“He showed us reports that he had been released due to insufficient evidence and reported that the victim had recanted her statement,” said Clark. “My position is that it is still an ongoing investigation, and I’m not prepared to make any definitive statements one way or the other until I have all of the facts.”
But as a critic already commented beneath his post, announcing there is a current investigation would’ve been sufficient, accurate and neutral. Posting the accused commentary on the veracity of the alleged victim’s statement is not.
Clark says he’s aware that the posts have upset people.
“My response to them is if you’re going to be making judgments about stuff that you don’t know about then you need to have yourself checked,” he says.
PPD spokesman Lt. Evers says he isn’t sure what paperwork the accused could have been showing the bloggers. “We don’t give ‘we dropped the case against you’ paperwork,” says Evers.
Responses of some Occupy supporters are straight out of spin city, too.
First there was the rumor that it was a “fake rape” planted by the city to give an excuse to raid. As evidenced in other cities, such an excuse is unnecessary. Then came questions about if the accused was a transient or a longtime Occupier, another attempt to politically distance Occupy from an assault that may have happened on its watch.
The answer doesn’t matter. The accused’s home address doesn’t change the safety hazard of sleeping in a tent on the Plaza, or Rittenhouse Square, Thomas Paine Plaza or wherever else the next physical incarnation of Occupy may wind up. It wouldn’t matter much to a victim.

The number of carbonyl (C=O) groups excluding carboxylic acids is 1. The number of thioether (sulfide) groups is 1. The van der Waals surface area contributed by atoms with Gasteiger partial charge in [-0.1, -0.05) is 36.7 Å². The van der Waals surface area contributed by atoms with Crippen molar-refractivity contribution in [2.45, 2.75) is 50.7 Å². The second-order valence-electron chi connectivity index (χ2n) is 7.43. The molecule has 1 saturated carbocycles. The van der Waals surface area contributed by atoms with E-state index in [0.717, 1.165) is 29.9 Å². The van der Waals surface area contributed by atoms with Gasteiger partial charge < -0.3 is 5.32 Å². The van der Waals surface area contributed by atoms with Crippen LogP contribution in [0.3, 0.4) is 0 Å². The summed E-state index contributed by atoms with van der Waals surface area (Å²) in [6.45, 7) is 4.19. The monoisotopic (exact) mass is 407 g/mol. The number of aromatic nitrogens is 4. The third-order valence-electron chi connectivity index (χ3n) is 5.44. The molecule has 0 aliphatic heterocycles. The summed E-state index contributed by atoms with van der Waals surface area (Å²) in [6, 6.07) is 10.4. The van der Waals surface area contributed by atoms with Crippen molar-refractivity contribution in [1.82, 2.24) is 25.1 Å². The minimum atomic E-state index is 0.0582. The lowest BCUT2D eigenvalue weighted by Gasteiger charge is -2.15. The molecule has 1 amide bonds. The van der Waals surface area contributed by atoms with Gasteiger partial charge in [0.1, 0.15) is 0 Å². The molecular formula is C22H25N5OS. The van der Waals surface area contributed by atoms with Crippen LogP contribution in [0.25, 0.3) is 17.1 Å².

It’s unfortunate that Occupy is spinning away from the alleged sexual assault.
Hasn’t the Penn State scandal, unfolding bit by morbid bit in the background, shown exactly how dark things can get when members invested in an organization’s reputation try to rationalize themselves away from the sins of the few?
Perhaps the most cynical response of all has been the attempt to normalize violence within Occupy.
“Rape happens everyday, murders happen everyday, theft happens everyday,” said an Occupy rep during the press conference. “These are not symptoms of the Occupy movement nor are they exclusive to the occupy movement.”
Fair enough. Except, the goal of Occupy was to create a better microcosm.
This rationale was taken to its logical conclusion by an online commenter that posted an elaborate mathematical equation to deduct how many sexual assaults per month an Occupy gathering can “expect.”
It’s sad to think that people optimistic enough to believe that marches and sit-ins can dismantle greed in the hearts and minds of bankers and politicians they’ll never meet think it’s impossible to help the women working every day alongside them to protect themselves.
The alleged assault is still an open investigation.